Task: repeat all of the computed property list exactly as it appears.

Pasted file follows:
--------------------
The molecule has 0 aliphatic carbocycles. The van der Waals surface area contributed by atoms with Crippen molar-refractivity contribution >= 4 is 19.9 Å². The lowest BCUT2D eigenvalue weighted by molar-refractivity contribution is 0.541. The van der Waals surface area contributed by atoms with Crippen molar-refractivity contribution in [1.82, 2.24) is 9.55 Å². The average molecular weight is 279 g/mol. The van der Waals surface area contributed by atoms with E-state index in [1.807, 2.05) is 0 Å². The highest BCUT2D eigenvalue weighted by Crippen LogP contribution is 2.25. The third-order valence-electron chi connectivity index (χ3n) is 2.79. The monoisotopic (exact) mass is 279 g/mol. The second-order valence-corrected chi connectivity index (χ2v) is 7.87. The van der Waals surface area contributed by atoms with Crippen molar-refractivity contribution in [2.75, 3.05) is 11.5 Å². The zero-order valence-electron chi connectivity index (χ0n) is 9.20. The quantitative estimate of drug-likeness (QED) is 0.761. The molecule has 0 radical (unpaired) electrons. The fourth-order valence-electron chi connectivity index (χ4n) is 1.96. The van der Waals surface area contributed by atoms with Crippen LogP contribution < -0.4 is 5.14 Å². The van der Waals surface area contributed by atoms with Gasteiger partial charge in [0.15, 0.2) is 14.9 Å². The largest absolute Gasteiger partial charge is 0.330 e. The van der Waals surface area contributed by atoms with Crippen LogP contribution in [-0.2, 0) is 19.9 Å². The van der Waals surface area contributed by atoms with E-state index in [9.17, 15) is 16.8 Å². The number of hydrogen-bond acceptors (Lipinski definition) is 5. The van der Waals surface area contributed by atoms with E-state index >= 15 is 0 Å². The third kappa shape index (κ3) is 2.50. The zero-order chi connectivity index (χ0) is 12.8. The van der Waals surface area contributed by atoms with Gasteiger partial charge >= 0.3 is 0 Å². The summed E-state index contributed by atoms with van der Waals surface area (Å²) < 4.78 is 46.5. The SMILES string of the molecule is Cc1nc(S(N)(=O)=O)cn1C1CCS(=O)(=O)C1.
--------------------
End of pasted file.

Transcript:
The molecule has 0 aliphatic carbocycles. The van der Waals surface area contributed by atoms with Crippen molar-refractivity contribution >= 4 is 19.9 Å². The lowest BCUT2D eigenvalue weighted by molar-refractivity contribution is 0.541. The van der Waals surface area contributed by atoms with Crippen molar-refractivity contribution in [1.82, 2.24) is 9.55 Å². The average molecular weight is 279 g/mol. The van der Waals surface area contributed by atoms with E-state index in [1.807, 2.05) is 0 Å². The highest BCUT2D eigenvalue weighted by Crippen LogP contribution is 2.25. The third-order valence-electron chi connectivity index (χ3n) is 2.79. The monoisotopic (exact) mass is 279 g/mol. The second-order valence-corrected chi connectivity index (χ2v) is 7.87. The van der Waals surface area contributed by atoms with Crippen molar-refractivity contribution in [2.75, 3.05) is 11.5 Å². The zero-order valence-electron chi connectivity index (χ0n) is 9.20. The quantitative estimate of drug-likeness (QED) is 0.761. The molecule has 0 radical (unpaired) electrons. The fourth-order valence-electron chi connectivity index (χ4n) is 1.96. The van der Waals surface area contributed by atoms with Crippen LogP contribution < -0.4 is 5.14 Å². The van der Waals surface area contributed by atoms with Gasteiger partial charge in [0.15, 0.2) is 14.9 Å². The largest absolute Gasteiger partial charge is 0.330 e. The van der Waals surface area contributed by atoms with Crippen LogP contribution in [-0.2, 0) is 19.9 Å². The van der Waals surface area contributed by atoms with E-state index in [9.17, 15) is 16.8 Å². The number of hydrogen-bond acceptors (Lipinski definition) is 5. The van der Waals surface area contributed by atoms with E-state index >= 15 is 0 Å². The third kappa shape index (κ3) is 2.50. The zero-order chi connectivity index (χ0) is 12.8. The van der Waals surface area contributed by atoms with Gasteiger partial charge >= 0.3 is 0 Å². The summed E-state index contributed by atoms with van der Waals surface area (Å²) < 4.78 is 46.5. The SMILES string of the molecule is Cc1nc(S(N)(=O)=O)cn1C1CCS(=O)(=O)C1.